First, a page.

Does Expanding Medicaid Eligibility for Children Reduce Racial Disparities in Later-Life Labor Market Outcomes?

Publication Date


Grant Type

Early Career Research Award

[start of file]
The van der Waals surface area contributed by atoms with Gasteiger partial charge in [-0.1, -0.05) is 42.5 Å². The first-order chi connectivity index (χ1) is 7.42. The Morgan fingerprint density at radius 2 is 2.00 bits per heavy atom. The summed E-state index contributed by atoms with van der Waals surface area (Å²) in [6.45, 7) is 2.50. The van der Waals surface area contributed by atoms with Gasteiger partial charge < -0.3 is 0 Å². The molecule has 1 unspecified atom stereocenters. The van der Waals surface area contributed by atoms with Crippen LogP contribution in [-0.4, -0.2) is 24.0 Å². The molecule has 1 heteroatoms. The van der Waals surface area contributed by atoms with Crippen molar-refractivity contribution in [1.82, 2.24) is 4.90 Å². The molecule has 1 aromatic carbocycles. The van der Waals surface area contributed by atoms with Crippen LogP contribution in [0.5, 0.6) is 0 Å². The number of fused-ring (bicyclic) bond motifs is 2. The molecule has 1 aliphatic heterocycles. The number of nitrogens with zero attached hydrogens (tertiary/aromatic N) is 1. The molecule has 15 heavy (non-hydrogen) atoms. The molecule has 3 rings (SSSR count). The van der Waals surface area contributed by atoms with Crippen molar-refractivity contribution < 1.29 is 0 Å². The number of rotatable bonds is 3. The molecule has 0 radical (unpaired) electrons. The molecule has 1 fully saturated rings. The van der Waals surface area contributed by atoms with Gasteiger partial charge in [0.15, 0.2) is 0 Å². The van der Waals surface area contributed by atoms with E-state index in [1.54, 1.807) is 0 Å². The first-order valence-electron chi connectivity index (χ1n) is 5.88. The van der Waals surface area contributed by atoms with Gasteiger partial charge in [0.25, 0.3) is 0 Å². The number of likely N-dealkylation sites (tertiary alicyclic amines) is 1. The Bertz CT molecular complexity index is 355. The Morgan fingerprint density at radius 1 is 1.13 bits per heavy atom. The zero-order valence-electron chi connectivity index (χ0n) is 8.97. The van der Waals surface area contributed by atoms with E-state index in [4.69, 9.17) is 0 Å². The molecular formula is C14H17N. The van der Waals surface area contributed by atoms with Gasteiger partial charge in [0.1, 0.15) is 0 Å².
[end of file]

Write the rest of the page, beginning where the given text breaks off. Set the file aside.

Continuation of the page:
This project will assess whether public health insurance expansions for children reduce racial disparities in later-life labor market outcomes. My analysis will leverage a 1990 federal policy that increased Medicaid eligibility for children born after September 30, 1983. This resulted in a large discontinuity in cumulative years of eligibility of children born after the date cutoff. As a result of this policy, Black children experienced a much larger increase in insurance coverage than children of other races. Using nationally representative longitudinal survey data and a regression discontinuity design that compares outcomes of people born just before versus just after the cutoff, I will examine the effect of the policy on later-life labor market outcomes for Black and non-Black individuals. The results of this study will shed light on the long-term economic returns to public investments in children through policies such as Medicaid expansion.